BIRTH CERT.; STATE REGISTRAR                                       H.B. 4152 (S-3) & 4153 (H-2):

                                                                                                    SUMMARY OF BILL

                                                                                                  ON THIRD READING

 

 

 

 

 

 

 

 

 

House Bill 4152 (Substitute S-3 as reported by the Committee of the Whole)

House Bill 4153 (Substitute H-2 as reported)

Sponsor:  Representative Steven Johnson (H.B. 4152)

               Representative Vanessa Guerra (H.B. 4153)

House Committee:  Families, Children and Seniors

                             Ways and Means

Senate Committee:  Families, Seniors, and Veterans

 

Date Completed:  2-11-20

 

CONTENT

 

House Bill 4153 (H-2) would amend the Public Health Code to define "allowable individual" to mean an individual who is the subject of a birth record that is only available through the office of the State Registrar and who meets certain requirements.

 

House Bill 4152 (S-2) would amend the Public Health Code to do the following:

 

 --    Require a local registrar that received a written request and prescribed payment from an individual who met certain requirements to receive a certified copy of a birth record to notify the State Registrar of the request.

 --    Require the State Registrar, after receiving the notification from a local registrar, to conduct a search for an allowable individual's birth record within 24 hours of the request, and either transmit the record to the local registrar or notify the local registrar that the record could not be found.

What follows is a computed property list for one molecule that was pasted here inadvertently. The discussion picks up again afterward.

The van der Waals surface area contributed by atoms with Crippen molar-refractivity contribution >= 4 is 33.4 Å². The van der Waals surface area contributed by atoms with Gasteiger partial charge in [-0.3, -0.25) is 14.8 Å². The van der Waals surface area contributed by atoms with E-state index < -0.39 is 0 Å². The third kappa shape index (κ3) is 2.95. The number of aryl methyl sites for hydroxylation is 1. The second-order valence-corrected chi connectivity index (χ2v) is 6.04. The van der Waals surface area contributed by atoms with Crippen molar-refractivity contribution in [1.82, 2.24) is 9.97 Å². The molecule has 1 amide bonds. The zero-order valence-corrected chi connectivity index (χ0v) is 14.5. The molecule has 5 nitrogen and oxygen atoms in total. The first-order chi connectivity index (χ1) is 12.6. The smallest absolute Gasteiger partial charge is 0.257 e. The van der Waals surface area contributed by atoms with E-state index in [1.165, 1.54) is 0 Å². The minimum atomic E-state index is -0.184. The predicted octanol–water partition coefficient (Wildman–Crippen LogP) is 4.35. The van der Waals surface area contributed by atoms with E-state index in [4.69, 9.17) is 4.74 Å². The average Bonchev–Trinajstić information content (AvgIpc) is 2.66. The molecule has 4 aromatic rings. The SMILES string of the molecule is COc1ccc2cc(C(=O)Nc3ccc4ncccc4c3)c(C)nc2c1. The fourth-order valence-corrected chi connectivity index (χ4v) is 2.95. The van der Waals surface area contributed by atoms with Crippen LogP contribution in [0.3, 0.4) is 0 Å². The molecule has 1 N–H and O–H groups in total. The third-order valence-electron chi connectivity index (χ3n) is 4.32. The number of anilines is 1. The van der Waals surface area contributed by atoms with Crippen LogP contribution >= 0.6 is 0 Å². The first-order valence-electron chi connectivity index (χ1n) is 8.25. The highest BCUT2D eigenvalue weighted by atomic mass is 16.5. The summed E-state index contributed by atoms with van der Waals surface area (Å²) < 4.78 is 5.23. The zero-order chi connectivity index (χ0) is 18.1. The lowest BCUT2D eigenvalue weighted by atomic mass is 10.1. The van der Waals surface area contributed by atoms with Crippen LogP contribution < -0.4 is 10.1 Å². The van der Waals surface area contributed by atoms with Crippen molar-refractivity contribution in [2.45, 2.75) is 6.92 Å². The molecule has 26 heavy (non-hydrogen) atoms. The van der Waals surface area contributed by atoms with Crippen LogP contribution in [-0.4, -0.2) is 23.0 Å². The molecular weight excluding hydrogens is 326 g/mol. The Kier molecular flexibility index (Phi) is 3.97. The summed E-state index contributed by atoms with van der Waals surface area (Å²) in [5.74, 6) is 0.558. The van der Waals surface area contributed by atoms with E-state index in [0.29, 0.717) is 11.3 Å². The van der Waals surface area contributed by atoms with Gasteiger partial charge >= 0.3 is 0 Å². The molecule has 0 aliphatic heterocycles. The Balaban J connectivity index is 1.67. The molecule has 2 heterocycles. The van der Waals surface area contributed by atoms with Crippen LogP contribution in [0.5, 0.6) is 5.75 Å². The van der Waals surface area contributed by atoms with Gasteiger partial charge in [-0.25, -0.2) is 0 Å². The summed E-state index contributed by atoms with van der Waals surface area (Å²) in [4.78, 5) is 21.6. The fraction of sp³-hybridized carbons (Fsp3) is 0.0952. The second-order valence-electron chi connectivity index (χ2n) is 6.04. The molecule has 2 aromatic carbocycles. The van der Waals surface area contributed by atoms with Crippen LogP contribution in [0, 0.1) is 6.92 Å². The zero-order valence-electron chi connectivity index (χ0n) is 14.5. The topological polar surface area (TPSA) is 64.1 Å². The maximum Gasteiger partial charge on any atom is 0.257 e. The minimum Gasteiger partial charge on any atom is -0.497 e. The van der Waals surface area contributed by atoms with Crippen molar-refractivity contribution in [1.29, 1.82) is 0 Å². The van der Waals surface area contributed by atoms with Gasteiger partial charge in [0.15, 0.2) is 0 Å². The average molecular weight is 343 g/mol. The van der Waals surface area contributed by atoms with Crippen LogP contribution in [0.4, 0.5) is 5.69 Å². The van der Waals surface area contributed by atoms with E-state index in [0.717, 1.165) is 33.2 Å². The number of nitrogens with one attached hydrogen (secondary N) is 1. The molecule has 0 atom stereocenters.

--    Specify that the State Registrar could not charge an individual 65 years of age or older a fee of $14 for a search for and one certified copy of the individual's birth record if the State Registrar received notice from a local registrar as provided by the bill.

 

The bills are tie-barred.

 

MCL 333.2891 (H.B. 4152)                                        Legislative Analyst:  Tyler VanHuyse

       333.2803 (H.B. 4153)

 

FISCAL IMPACT

 

The bill would have a negative fiscal impact on the Department of Health and Human Services (DHHS). The Department estimates that the bill would increase costs by $75,000 for information technology upgrades, and by $150,000 to hire an additional employee to commence requests within a 24-hour period. Under current law, the DHHS receives a fee of $34 when an eligible individual requests a certified copy of a birth record from the State Registrar, and an additional $12 if the eligible individual requests that the search be expedited. These, and other, fees are used to support the Vital Records Program within the DHHS. The bill would result in a decrease in revenue for the State by allowing local registrar offices to request certified copies of birth records on behalf of eligible individuals who have paid the prescribed fee to the local registrar. For each increase of 1,000 birth certificate


requests made through a local registrar, the DHHS would see a decrease in revenue ranging from $34,000 to $46,000. The Department estimates that 5,000 requests annually could be affected by the bill, which would result in a decrease in revenue ranging from $170,000 to $230,000.

 

The bill likely would have a small, positive fiscal impact on local units of government. Since the bill would create a mechanism for a local registrar to request certain vital records from the State Registrar directly, the local registrar would be able to collect the fee for the vital records search, while the State Registrar would conduct the records search. Any additional administrative costs incurred by the local registrar should be no more than the additional fees collected.

 

                                                                                    Fiscal Analyst: Ellyn Ackerman

                                                                                                            Ryan Bergan

This analysis was prepared by nonpartisan Senate staff for use by the Senate in its deliberations and does not constitute an official statement of legislative intent.